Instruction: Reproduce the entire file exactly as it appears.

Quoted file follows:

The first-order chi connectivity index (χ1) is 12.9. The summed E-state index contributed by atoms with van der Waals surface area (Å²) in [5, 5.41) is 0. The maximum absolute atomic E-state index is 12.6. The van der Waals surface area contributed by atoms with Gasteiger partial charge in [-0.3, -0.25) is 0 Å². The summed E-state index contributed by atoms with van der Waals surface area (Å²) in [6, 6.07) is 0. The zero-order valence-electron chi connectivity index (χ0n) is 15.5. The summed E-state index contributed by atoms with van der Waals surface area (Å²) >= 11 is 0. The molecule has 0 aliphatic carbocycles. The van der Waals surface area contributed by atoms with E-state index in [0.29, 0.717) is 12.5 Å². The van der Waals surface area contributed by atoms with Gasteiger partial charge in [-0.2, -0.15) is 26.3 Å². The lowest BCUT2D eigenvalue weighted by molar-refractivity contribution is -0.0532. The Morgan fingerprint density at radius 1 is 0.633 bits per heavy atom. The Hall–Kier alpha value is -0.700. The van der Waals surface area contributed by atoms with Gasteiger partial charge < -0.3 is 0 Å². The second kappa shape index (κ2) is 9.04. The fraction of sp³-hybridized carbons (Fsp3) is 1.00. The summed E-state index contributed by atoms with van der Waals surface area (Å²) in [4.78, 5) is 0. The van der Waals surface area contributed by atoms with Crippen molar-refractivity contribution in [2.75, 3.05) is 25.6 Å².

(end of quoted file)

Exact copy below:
The first-order chi connectivity index (χ1) is 12.9. The summed E-state index contributed by atoms with van der Waals surface area (Å²) in [5, 5.41) is 0. The maximum absolute atomic E-state index is 12.6. The van der Waals surface area contributed by atoms with Gasteiger partial charge in [-0.3, -0.25) is 0 Å². The summed E-state index contributed by atoms with van der Waals surface area (Å²) in [6, 6.07) is 0. The zero-order valence-electron chi connectivity index (χ0n) is 15.5. The summed E-state index contributed by atoms with van der Waals surface area (Å²) >= 11 is 0. The molecule has 0 aliphatic carbocycles. The van der Waals surface area contributed by atoms with E-state index in [0.29, 0.717) is 12.5 Å². The van der Waals surface area contributed by atoms with Gasteiger partial charge in [-0.2, -0.15) is 26.3 Å². The lowest BCUT2D eigenvalue weighted by molar-refractivity contribution is -0.0532. The Morgan fingerprint density at radius 1 is 0.633 bits per heavy atom. The Hall–Kier alpha value is -0.700. The van der Waals surface area contributed by atoms with Gasteiger partial charge < -0.3 is 0 Å². The second kappa shape index (κ2) is 9.04. The fraction of sp³-hybridized carbons (Fsp3) is 1.00. The summed E-state index contributed by atoms with van der Waals surface area (Å²) in [4.78, 5) is 0. The van der Waals surface area contributed by atoms with Crippen molar-refractivity contribution in [2.75, 3.05) is 25.6 Å².